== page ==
Joe Burrow - QB
Hoard: Remember when rookie quarterbacks used to struggle?
John Elway only completed 47 percent of his passes in his first NFL season. Troy Aikman had a passer rating of 55.7. Peyton Manning threw a rookie-record 28 interceptions.
Now compare those gruesome numbers to more recent rookie quarterbacks.
Dak Prescott completed 68 percent of his passes. Robert Griffin III had a passer rating of 102.4. Baker Mayfield threw a rookie-record 27 touchdown passes (with only 14 interceptions). And seven of the eight quarterbacks to throw for at least 3,600 yards as a rookie have done it in the last nine years.
Joe Burrow will undoubtedly have some ups-and-downs this year, but there's no reason to think that he won't have a highly productive first season in Cincinnati. For starters, Burrow's transition to the NFL should be helped by the offense he ran last season at LSU. It wasn't exactly David Klingler in the run-and-shoot.
"It was an NFL offense because it was (designed by) Joe Brady who was with the Saints and now is at Carolina as their offensive coordinator," said NFL analyst Greg Cosell. "So I think you saw a lot of (NFL) concepts."
Zac Taylor, offensive coordinator Brian Callahan, and quarterbacks coach Dan Pitcher have made it clear that they intend to blend those LSU concepts with the system that Taylor brought to Cincinnati after working with Rams coach Sean McVay.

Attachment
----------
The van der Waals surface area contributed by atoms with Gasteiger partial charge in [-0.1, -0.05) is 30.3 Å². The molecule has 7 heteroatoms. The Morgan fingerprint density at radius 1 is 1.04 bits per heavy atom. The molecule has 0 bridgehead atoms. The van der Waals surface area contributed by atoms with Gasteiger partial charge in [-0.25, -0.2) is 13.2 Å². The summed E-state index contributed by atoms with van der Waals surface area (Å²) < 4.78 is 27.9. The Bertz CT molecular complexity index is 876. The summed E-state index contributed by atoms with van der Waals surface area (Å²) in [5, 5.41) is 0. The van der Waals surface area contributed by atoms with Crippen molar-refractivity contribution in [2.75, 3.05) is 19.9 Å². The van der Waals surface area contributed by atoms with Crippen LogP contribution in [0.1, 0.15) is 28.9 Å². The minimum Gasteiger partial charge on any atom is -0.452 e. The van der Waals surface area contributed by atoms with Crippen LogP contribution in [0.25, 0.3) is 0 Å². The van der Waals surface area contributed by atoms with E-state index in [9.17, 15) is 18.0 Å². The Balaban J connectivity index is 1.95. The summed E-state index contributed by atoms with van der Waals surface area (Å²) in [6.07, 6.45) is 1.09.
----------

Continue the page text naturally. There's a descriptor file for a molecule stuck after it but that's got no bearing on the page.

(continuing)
"If you're thinking of a Sean McVay-type offense, Joe Burrow can make every throw that Jared Goff can make," said Cosell. "And Burrow plays with an uncommon poise, composure and awareness. In some ways, in that regard, he kind of reminded me a little of Tom Brady. Just the poise with which he plays. It seems like nothing is too fast for him, nothing is too chaotic for him, (and) he's very comfortable."
Burrow's ability to make the jump to the NFL should also be boosted by the competition level that he faced as a two-year starter in the SEC.
The 23-year-old quarterback made 12 starts against teams that were ranked in the Top 10 at the time. In those games, Burrow completed 66% of his passes with 32 touchdown passes, 4 interceptions and led LSU to an 11-1 record. In his College Football Playoff starts last year against Oklahoma and Clemson, Burrow threw for 956 yards with 12 touchdown passes and 0 INTs.
And much like he was as LSU, Burrow is surrounded by outstanding offensive weapons. Last year while winning the Heisman Trophy, Burrow had a 1,000-yard rusher in Clyde Edwards-Helaire, and two 1000-yard receivers in Ja'Marr Chase and Justin Jefferson. He has a similar trio in Cincinnati in Mixon, Green, and Tyler Boyd, along with Tee Higgins, John Ross, Giovani Bernard, and others.
So what should we expect out of Burrow in 2020?
Last year there were three rookie quarterbacks that started at least 12 games: Kyler Murray (Arizona), Gardner Minshew (Jacksonville), and Daniel Jones (NY Giants). They combined to average 3,340 passing yards with 22 TDs and 10 INT.
Those numbers are very attainable for Joe Burrow in year one.
And would add up to the team's offensive MVP award this year.